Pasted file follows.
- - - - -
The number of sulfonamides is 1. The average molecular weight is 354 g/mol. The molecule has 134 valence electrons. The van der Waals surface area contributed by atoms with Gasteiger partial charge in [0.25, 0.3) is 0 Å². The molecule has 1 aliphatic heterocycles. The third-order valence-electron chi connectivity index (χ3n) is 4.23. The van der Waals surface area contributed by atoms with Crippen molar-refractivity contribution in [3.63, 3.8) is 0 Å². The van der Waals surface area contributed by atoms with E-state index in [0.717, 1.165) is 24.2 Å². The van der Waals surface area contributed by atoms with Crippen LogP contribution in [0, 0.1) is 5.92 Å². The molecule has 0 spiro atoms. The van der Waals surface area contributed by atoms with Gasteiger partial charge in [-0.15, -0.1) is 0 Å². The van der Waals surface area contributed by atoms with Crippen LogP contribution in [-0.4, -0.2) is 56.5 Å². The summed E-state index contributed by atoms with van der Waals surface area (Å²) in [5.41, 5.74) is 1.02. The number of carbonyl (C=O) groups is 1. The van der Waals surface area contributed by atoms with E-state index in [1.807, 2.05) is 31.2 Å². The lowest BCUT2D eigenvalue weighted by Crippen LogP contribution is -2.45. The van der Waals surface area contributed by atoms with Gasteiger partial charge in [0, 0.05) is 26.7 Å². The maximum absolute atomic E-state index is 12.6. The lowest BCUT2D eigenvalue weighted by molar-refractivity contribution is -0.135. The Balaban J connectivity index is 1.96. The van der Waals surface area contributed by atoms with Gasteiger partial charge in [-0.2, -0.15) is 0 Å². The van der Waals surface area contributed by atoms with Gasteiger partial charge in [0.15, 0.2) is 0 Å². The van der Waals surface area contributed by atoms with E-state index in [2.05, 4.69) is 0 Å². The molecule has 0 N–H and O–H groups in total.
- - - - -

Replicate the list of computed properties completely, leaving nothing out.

The number of sulfonamides is 1. The average molecular weight is 354 g/mol. The molecule has 134 valence electrons. The van der Waals surface area contributed by atoms with Gasteiger partial charge in [0.25, 0.3) is 0 Å². The molecule has 1 aliphatic heterocycles. The third-order valence-electron chi connectivity index (χ3n) is 4.23. The van der Waals surface area contributed by atoms with Crippen molar-refractivity contribution in [3.63, 3.8) is 0 Å². The van der Waals surface area contributed by atoms with E-state index in [0.717, 1.165) is 24.2 Å². The van der Waals surface area contributed by atoms with Crippen LogP contribution in [0, 0.1) is 5.92 Å². The molecule has 0 spiro atoms. The van der Waals surface area contributed by atoms with Gasteiger partial charge in [-0.15, -0.1) is 0 Å². The van der Waals surface area contributed by atoms with Crippen LogP contribution in [-0.4, -0.2) is 56.5 Å². The summed E-state index contributed by atoms with van der Waals surface area (Å²) in [5.41, 5.74) is 1.02. The number of carbonyl (C=O) groups is 1. The van der Waals surface area contributed by atoms with E-state index in [1.807, 2.05) is 31.2 Å². The lowest BCUT2D eigenvalue weighted by Crippen LogP contribution is -2.45. The van der Waals surface area contributed by atoms with Gasteiger partial charge in [0, 0.05) is 26.7 Å². The maximum absolute atomic E-state index is 12.6. The lowest BCUT2D eigenvalue weighted by molar-refractivity contribution is -0.135. The Balaban J connectivity index is 1.96. The van der Waals surface area contributed by atoms with Gasteiger partial charge in [-0.2, -0.15) is 0 Å². The van der Waals surface area contributed by atoms with Gasteiger partial charge in [0.15, 0.2) is 0 Å². The van der Waals surface area contributed by atoms with E-state index in [2.05, 4.69) is 0 Å². The molecule has 0 N–H and O–H groups in total.